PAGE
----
The panel that Bathily is talking about seems to be very similar to the LPDF in both structure and proposed agenda, except that it includes more participants to make it, supposedly, more inclusive. In this it is an expanded version of what former UN envoy to Libya Ghassan Salame proposed back in 2019, only to be halted when General Khalifa Haftar decided to invade Tripoli in April of that year.
What the majority of Libyans want is clear but has, for years, eluded them: they want simultaneous presidential and legislative elections. They have expressed this wish many times, particularly when 2.8 million of them registered and received their election card to vote in the aborted December 2021 poll. Elections are not only a popular demand, but also the only way for all institutions to renew their legitimacy. All institutions, including parliament, have overstayed their mandate and lost any legitimacy to operate in the divided country.
In his statement to the UN Security Council, Bathily confirmed that Libya is suffering from a “legitimacy crisis” and all its institutions “lost their legitimacy years ago.” Rightly, he believes that the pressing priority for him and all political actors is to “change the status quo” through open, fair and transparent elections. However, reaching that point is the toughest obstacle to tackle, as it has been for all of his predecessors.
Deeper analysis of the envoy’s initiative that he appeared to have sold to the Security Council reveals that it is nothing of substance and will not solve the deadlock over the very issue it is supposed to sort out: simultaneous presidential and parliamentary elections. While it attempts to copy previous failed UN initiatives it is not only unclear, but also lacks practicality. The “High-level Steering Panel”, according to Bathily, will not decide anything vis-à-vis elections; it will help to build a consensus among the different domestic and international protagonists. This means that it will only be making recommendations which must be turned into binding and implementable laws. However, those who have the sort of power to do that are the ones who are not interested in elections; the very same institutions that never agreed on anything, namely parliament and the Higher Council of State. According to Rashawn, parliament will “never agree to such an arrangement.”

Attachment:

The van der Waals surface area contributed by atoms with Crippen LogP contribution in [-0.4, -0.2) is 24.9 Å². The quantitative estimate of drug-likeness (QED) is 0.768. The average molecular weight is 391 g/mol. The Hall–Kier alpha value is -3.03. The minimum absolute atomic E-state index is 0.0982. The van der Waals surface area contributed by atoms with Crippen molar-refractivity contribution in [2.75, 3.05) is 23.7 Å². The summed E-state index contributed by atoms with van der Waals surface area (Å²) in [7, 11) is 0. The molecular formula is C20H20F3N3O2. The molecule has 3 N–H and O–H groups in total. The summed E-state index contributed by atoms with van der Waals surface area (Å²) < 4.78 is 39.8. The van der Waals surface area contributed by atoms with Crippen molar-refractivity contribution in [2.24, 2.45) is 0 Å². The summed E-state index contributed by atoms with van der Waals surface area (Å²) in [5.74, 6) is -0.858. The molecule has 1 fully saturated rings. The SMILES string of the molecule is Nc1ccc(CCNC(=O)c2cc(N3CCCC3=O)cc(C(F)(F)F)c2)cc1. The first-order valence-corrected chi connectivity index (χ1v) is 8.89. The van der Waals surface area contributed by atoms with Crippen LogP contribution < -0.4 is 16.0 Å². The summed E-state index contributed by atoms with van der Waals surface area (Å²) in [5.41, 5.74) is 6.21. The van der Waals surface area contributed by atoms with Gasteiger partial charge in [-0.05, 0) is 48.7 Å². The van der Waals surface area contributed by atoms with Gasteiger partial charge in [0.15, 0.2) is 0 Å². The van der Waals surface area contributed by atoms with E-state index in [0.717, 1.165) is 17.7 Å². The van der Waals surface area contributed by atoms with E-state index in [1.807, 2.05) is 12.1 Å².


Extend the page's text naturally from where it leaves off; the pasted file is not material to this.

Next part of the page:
Many observers think what is being cooked up behind the scenes is not what is being said publicly and that will not help the UN mediation efforts in Libya. As long as the UN Security Council resolutions on Libya are not reinforced by all “stakeholders”, including those who met in Washington last week, the UN will fail. Ironically the Washington summit participants are among the biggest violators of such resolutions.